Perspective is in the Eye of the Beholder

Perspective is an interesting thing. It can allow two different people to look at the exact same thing at the exact same time and come up with completely different opinions. 

I bring this up because I just read something interesting by another writer that I’d like to share: 

Have you seen the latest housing market stats that were recently released? It isn’t pretty, folks, and this market is nowhere near a bottom. It’s going to get worse before it gets better. Much worse! Why?
1. Inventory has tripled 

2 Sales are down despite more houses to choose from. 

3. Buyers are scared as they watch prices decline monthly. 

4. New building permits are down markedly! This is a key indicator, telling us the builders aren’t optimistic about the future. Take heed of this stat. 

5. Michigan and the Tri- County area in particular, is seeing a record number of foreclosures as sellers can no longer meet their monthly housing costs. 

The writer’s premise was that the real estate market here in the metro Detroit area still hasn’t hit bottom yet. Looking at her list, you wouldn’t disagree with any of it at first blush, would you? The data seems to completely support her premise. 

But does it? Let’s look at this from a different perspective, shall we?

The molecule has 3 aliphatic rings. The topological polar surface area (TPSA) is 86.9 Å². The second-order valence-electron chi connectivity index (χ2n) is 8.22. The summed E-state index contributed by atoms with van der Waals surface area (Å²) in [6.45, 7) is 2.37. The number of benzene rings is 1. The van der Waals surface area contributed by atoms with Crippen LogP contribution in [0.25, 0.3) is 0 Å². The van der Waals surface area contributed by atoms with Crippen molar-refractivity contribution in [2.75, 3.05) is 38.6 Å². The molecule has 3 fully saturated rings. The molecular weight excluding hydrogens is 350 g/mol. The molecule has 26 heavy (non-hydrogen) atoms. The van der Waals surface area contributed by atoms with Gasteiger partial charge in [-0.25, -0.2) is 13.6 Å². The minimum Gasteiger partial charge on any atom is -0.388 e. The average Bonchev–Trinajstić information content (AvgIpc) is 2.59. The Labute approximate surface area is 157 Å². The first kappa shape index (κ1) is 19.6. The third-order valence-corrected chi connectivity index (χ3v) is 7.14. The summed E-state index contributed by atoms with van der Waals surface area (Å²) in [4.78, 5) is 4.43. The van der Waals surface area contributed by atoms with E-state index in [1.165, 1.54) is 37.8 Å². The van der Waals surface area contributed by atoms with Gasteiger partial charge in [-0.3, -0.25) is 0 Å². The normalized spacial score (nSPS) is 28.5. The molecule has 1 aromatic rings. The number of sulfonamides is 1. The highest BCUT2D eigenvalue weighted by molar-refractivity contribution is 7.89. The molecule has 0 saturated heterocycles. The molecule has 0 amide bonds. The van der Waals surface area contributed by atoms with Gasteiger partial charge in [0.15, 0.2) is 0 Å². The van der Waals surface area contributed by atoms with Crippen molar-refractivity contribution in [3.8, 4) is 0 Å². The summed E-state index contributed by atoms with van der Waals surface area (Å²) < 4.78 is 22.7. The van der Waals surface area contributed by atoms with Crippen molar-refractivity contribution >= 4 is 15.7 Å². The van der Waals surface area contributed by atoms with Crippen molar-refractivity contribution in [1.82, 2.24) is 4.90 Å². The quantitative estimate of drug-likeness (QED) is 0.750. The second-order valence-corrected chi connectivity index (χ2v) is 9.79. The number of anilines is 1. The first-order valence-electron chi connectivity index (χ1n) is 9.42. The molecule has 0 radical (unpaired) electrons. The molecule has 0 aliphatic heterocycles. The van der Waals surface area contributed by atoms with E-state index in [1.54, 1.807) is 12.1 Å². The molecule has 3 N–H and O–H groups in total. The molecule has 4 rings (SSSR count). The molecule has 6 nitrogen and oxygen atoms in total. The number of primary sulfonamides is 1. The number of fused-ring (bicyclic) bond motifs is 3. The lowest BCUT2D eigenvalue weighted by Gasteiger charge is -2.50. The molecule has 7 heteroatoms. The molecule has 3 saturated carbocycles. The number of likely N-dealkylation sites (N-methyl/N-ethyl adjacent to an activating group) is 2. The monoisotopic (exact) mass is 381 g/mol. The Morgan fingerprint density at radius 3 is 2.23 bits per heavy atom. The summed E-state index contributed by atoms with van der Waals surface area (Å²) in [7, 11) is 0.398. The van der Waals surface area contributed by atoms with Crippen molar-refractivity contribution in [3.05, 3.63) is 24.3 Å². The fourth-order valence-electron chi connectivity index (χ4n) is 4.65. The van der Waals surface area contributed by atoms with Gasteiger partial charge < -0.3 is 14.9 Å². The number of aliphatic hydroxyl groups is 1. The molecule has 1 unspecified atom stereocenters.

Points 1 and 5, inventory and the number of foreclosures, are what’s called lagging indicators, in that a new foreclosure or new REO is the result of something that took place as much as a 12-18 months prior. So these two indicators will likely continue to rise long after we have passed the bottom and started our way back up. So does this give us any indication at all as to the bottom of the market? Sort of – when this turns around we’ll know that we passed the bottom 12-18 months ago! 

Point 4, building permits, is directly a function of the market conditions that presently exist, and is therefore nearly irrelevant. Why? Well think about it. You have homes that sold for $1.4 million three years ago now selling for $800,000. And you have homes that sold for $140,000 three years ago now selling for $80,000. Why would you build in this area when you have the pick of the litter of homes in move-in condition that you can buy for 70 or 80 cents on the dollar? 

So far, none of these indicators is the least bit useful in predicting the bottom. How about the other two? This is where it gets interesting. 

Points 2 and 3 are the important indicators in the list, because they deal with emotion and buying behavior. But being emotion-based, they are beholden to and are therefore easily impacted by current events. Does that make them good indicators of the bottom? Not really. Why?
Because an improvement in the emotions of buyers will likely be the driving force behind an improvement in the real estate market in this area. 

So in fact, NONE of the indicators that the writer mentioned are useful at all in trying to pick the bottom of the real estate market in Southeastern Michigan. She was simply looking in the wrong place for her indicators. 

I believe that we have ALREADY hit the bottom in this market. I’ll go into it in more detail later. Watch this space . . .